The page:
This time it's Afghanistan, with a foreign power, not to say an imperial nation, employing sophisticated weapons and military personnel to subdue a people and culture that it knows little about.
Last time it was Iraq, when the American people were lied into a war by false claims about weapons of mass destruction and, before that, Vietnam, by a phony Gulf of Tonkin resolution.
Both happened because the U.S. Congress passively tolerated and actively supported enormous troop increases and massive expenditures, as casualties mounted and countless civilians died in the crossfire.
Today, as President Bush snores and President-elect Obama waits in the wings, the Pentagon plunges ahead, planning to add 30,000 more U.S. troops to the 31,000 already in Afghanistan. Supply operations and maintenance services for the Afghan National Army will cost American taxpayers an estimated $300 million over the next five years, according to Walter Pincus in the Washington Post.
Yet there is little evidence that a military occupation, insensitive to the region's history and culture, can lead to democracy or economic development. Where is the justifiable outrage of American citizens the third time around?
Let facts speak to a passive citizenry and a blood-soaked military-industrial-university-ecclesiastical complex.
Eighty-five percent of the 12 million people of Afghanistan, one of the poorest countries in the world, depend upon agriculture. Almost half of its children suffer from malnutrition, its illiteracy rate estimated at 64 percent and life expectancy at 46 years, according to a World Bank report.
Its tribes of nomads, farmers and herders often are governed by their own leaders, in a type of tribal federalism. War and poverty have exiled four million people to other countries and hundreds of thousands within Afghanistan itself. A 10-year war with the former Soviet Union left 10 million land mines scattered throughout the country.
Millions of dollars of U.S. aid, much of it for the eradication of opium crops, has had little effect.
"Whatever goodwill may have been built up by such efforts had been lost by military killing of Afghan civilians, particularly in aerial attacks," according to Mark Pilisuk of the University of California Graduate School and Research Center.
The issues are obviously complex, and the challenges to Afghanistan's rebuilding itself seem almost insurmountable. So are the issues associated with current U.S. policy.
Alternatives to military adventurism — the thrust of Bush's policy, with Obama apparently bent on more of the same — exist.
Choices include supporting positive experiments in community building and human rights by the people of Afghanistan themselves. American Greg Mortenson, who built 55 schools for girls in the Karakoram mountains of Pakistan, provides one example. His remarkable story, "Three Cups of Tea: One Man's Mission to Promote Peace - One School at a Time" (2006) has suggestions for carrying it on.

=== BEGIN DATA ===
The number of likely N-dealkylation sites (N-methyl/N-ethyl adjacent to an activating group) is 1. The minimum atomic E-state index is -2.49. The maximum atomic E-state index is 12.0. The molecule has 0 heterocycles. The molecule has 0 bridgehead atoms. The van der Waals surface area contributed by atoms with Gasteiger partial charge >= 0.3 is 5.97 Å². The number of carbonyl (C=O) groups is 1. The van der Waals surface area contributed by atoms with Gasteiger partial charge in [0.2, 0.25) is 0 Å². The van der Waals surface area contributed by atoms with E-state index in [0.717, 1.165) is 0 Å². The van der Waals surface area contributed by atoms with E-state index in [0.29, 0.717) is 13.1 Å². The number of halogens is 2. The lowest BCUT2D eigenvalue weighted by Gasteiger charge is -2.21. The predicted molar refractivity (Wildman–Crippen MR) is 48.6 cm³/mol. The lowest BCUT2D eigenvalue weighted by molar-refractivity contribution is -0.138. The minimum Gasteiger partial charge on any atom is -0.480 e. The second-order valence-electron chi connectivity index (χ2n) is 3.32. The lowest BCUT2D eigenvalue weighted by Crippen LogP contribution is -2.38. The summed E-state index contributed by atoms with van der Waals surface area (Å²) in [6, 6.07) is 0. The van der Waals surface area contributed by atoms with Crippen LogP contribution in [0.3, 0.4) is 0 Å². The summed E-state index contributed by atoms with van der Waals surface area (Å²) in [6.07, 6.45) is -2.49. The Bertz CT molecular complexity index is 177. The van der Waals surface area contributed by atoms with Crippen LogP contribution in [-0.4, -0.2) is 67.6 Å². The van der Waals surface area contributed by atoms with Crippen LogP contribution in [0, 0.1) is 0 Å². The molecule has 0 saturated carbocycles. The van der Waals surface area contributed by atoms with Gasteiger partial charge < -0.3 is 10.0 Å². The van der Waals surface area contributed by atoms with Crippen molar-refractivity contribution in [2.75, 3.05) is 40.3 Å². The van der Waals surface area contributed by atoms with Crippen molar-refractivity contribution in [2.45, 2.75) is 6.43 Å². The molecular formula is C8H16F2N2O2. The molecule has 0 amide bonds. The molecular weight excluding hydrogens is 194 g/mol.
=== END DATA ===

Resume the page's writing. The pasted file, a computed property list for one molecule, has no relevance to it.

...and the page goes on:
A recent policy statement by the Progressive Democrats of Worcester is another hopeful sign: "Negotiate an end to the war in Afghanistan and withdrawal of U.S. forces; the problem of al-Qaida is a police problem, not a military one."
Using drones and other modern "impersonal" weapons, the U.S. has killed numerous innocent civilians, who then ally themselves with the Taliban and even al-Qaida, while Osama bin Laden runs loose. Such results reflect the hubris and cruelty of previous failed policies, such as the so-called pacification program in Vietnam (shooting the cattle, burning huts, and taking civilians off the land) and "shock and awe" (killing retreating Iraqi soldiers and torturing prisoners in Abu Ghraib).
"The Iraq war," according to retired Brig. Gen. John Johns, "is one of the great blunders of history," including reports of U.S. war crimes, similar to those documented by Deborah Nelson in 2008 in The War Behind Me: Vietnam Veterans Confront the Truth About U.S. War Crimes.
What does our government believe that the U.S. can accomplish by military means in Afghanistan when that approach failed with the Russians in recent history and with the British earlier?
At heart, the so-called "war on terror" is a monstrous failure. It is *not *a "war" against a nation or a region.
Since the language is all wrong, the policies are often mistaken. Capturing al-Qaida and restoring Afghanistan requires the cooperation of every nation and every citizen of that country.
With our enormous resources and talent, the U.S. might help Afghanistan survive. As it is, we are dooming the country and ourselves to more death, destruction and cynicism.
Commentary by Michael True,
emeritus professor at Assumption College, Worcester, MA.